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Fax Warnings of Gang Initiation Rite Are a Hoax, Authorities Say


Facsimile messages warning of a chilling gang initiation rite, which were sent to scores of businesses and organizations in Southern California and elsewhere, constitute a hoax, said harried law enforcement officials Thursday.

The warnings are the work of a computer hacker who used facsimile telephone numbers to disseminate the messages to firms and organizations as far away as Ohio and Louisiana, said a spokesman for the Sacramento Police Department, which was falsely named as a source in the clumsily worded bulletins.

Most of the transmissions went to fax machines in Southern California, officials said, judging by the thousands of inquiries that swamped Sacramento police phones, prompting the department to hold a news conference to try to knock down the rapidly spreading rumors generated by the messages.

The faxes, which authorities believe originated in Sacramento and San Jose, took several forms but all had a central theme. They warned that a Sacramento police officer named Grady Harn had learned of a "Blood initiation weekend" in which those wanting to join the Los Angeles-based gang were instructed to drive around Friday, Saturday and Sunday nights with their headlights off, then shoot to death the occupants of the first vehicle that flashed its headlights as a courtesy warning.

The transmissions, most of which appeared to have been sent early Thursday, are being treated as a hoax by the Sacramento department, which has no employee named Grady Harn, and by scores of California law enforcement agencies that checked out the messages after anxious citizens called police or news organizations.

At the Los Angeles Police Department's Devonshire Division, telephone lines were tied up all afternoon by inquiries about the transmissions.

"It's like someone got all the fax numbers for L.A. and sent this thing out," Officer Greg Cannon said.

Sacramento police said similar messages were faxed to several state government offices and elsewhere earlier in the month, prompting an initial wave of public concern.

The phony warnings apparently are the latest example of what sociologists call an urban myth--a recurrent, plausible story that turns out to have no foundation.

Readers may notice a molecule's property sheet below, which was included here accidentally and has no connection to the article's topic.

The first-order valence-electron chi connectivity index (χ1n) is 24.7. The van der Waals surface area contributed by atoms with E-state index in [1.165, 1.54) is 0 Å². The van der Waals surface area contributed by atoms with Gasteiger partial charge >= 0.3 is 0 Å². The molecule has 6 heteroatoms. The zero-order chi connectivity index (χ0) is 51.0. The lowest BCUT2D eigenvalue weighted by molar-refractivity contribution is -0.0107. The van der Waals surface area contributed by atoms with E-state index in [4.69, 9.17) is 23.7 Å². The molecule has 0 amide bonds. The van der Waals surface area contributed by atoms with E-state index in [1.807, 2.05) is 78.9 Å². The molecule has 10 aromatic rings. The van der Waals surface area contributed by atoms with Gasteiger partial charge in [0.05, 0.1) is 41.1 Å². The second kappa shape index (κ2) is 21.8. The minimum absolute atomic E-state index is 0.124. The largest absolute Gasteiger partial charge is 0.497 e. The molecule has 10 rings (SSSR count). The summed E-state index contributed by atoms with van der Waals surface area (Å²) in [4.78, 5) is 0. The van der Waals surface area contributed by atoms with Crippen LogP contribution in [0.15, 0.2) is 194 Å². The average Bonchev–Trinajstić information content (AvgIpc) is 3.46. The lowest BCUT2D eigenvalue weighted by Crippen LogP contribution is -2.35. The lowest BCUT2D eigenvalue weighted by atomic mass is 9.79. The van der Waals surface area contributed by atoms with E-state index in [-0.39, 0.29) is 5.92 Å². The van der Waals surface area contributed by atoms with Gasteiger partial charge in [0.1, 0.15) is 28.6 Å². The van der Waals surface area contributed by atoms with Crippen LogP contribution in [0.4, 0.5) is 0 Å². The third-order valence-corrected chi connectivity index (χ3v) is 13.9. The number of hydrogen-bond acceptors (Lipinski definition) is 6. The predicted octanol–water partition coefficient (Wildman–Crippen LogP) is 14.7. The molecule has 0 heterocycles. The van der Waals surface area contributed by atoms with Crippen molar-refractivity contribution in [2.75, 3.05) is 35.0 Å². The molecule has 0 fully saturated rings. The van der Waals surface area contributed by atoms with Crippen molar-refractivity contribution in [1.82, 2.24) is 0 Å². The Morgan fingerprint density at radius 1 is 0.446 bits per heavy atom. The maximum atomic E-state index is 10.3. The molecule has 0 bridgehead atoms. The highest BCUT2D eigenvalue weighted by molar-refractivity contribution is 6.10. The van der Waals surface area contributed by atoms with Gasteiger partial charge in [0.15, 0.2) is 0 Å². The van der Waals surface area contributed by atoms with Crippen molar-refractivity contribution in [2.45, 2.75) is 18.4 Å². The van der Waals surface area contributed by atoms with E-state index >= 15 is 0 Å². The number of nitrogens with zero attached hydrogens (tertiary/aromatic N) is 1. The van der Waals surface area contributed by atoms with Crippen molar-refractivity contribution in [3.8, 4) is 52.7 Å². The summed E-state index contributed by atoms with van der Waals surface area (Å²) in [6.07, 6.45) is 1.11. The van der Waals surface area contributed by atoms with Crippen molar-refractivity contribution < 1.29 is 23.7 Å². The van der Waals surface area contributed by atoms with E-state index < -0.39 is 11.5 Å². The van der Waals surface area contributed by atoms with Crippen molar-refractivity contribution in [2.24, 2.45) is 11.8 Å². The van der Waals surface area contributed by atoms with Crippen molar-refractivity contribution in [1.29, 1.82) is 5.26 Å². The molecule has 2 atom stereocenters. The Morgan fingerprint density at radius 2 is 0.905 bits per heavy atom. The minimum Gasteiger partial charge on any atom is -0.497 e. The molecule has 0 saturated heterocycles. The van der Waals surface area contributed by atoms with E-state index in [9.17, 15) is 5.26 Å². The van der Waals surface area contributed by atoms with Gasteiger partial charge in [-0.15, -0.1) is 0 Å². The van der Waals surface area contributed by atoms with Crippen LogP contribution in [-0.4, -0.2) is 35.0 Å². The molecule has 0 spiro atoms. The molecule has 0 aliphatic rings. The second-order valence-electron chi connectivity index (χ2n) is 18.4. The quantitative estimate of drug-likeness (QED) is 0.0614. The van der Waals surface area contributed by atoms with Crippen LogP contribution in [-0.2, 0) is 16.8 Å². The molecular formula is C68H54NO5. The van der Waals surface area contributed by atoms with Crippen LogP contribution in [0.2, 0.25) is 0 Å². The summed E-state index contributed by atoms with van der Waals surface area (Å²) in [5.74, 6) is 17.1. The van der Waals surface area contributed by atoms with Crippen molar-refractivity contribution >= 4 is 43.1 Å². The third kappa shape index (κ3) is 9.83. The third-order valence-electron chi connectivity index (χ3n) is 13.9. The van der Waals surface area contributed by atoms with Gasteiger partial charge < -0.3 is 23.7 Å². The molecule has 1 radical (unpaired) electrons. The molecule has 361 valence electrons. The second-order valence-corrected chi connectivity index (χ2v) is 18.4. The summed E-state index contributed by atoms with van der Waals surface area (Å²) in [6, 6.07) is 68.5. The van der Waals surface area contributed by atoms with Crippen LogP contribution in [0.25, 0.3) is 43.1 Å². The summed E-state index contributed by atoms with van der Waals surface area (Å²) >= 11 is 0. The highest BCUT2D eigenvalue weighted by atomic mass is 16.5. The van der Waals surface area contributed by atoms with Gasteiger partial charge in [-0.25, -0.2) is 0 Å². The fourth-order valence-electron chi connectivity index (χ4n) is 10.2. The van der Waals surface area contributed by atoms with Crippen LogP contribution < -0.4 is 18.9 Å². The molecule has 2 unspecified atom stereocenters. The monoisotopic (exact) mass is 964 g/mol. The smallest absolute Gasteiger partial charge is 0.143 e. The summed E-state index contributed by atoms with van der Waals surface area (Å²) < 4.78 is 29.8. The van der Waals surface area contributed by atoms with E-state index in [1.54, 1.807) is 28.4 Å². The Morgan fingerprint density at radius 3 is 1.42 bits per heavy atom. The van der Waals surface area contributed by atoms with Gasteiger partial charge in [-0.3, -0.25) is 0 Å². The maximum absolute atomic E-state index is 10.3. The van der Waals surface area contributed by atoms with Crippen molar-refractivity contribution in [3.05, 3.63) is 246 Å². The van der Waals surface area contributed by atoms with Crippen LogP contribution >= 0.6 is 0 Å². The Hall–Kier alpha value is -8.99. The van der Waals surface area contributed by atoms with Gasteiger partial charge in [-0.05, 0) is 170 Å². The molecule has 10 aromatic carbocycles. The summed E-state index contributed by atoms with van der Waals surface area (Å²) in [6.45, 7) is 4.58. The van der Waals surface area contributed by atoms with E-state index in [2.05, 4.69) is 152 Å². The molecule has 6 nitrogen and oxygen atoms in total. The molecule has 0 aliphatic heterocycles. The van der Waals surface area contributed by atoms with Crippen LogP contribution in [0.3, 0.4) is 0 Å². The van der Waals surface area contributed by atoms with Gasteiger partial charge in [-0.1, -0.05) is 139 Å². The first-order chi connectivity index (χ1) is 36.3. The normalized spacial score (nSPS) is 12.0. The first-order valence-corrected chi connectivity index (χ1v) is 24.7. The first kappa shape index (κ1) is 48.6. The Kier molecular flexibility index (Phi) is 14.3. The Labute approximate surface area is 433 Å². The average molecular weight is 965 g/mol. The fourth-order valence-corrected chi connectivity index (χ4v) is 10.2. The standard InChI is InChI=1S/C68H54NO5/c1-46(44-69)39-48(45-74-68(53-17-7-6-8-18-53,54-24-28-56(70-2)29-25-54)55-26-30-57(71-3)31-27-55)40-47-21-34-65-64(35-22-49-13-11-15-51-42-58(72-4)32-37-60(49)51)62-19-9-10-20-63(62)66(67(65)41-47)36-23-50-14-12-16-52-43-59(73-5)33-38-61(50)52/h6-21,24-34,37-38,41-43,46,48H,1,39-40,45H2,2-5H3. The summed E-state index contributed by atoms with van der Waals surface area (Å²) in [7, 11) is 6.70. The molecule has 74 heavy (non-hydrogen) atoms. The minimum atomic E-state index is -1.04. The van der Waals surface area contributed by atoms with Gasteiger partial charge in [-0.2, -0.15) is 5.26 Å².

Often, these myths frighten citizens, who swamp police departments with inquiries and tie up investigators, school officials or others trying to find the source, authorities say. Crime-weary city dwellers seem particularly sensitive to any potential for violence implied in the messages.

Attorney Patti Finer, whose Long Beach law offices received one of the faxes, said she and her colleagues reacted with fear.

"Everybody was just petrified," Fine said, "because every time you got out you hear about something, somebody getting shot, carjackings."

Melanie Fogg, who works for an Irvine accounting firm, said copies of the faxed warning were distributed to her and to other employees as a precaution.

"You never know with gang people," Fogg said. "Even if it is a hoax, something like this might give (someone) an idea to do it."

Several police officials familiar with gang patterns said the purported plan to randomly attack innocent citizens during an initiation did not ring true. Most initiations involve hazing the new members or having them take on rival gang members, they said.

"We want (to) calm . . . fears. We had our gang investigators look into this. At this time, the incident is considered to be a hoax." said Deputy Larry A. Mead, a spokesman for the Los Angeles County Sheriff's Department.

Nonetheless, the department is advising caution:

"It would be prudent to practice some caution during this weekend if encountering any autos without lights," Mead said.

Contributing to this story were Times staff writers Nieson Himmel, Kevin Johnson and Timothy Williams and correspondents Douglas Alger and Patti Williams.

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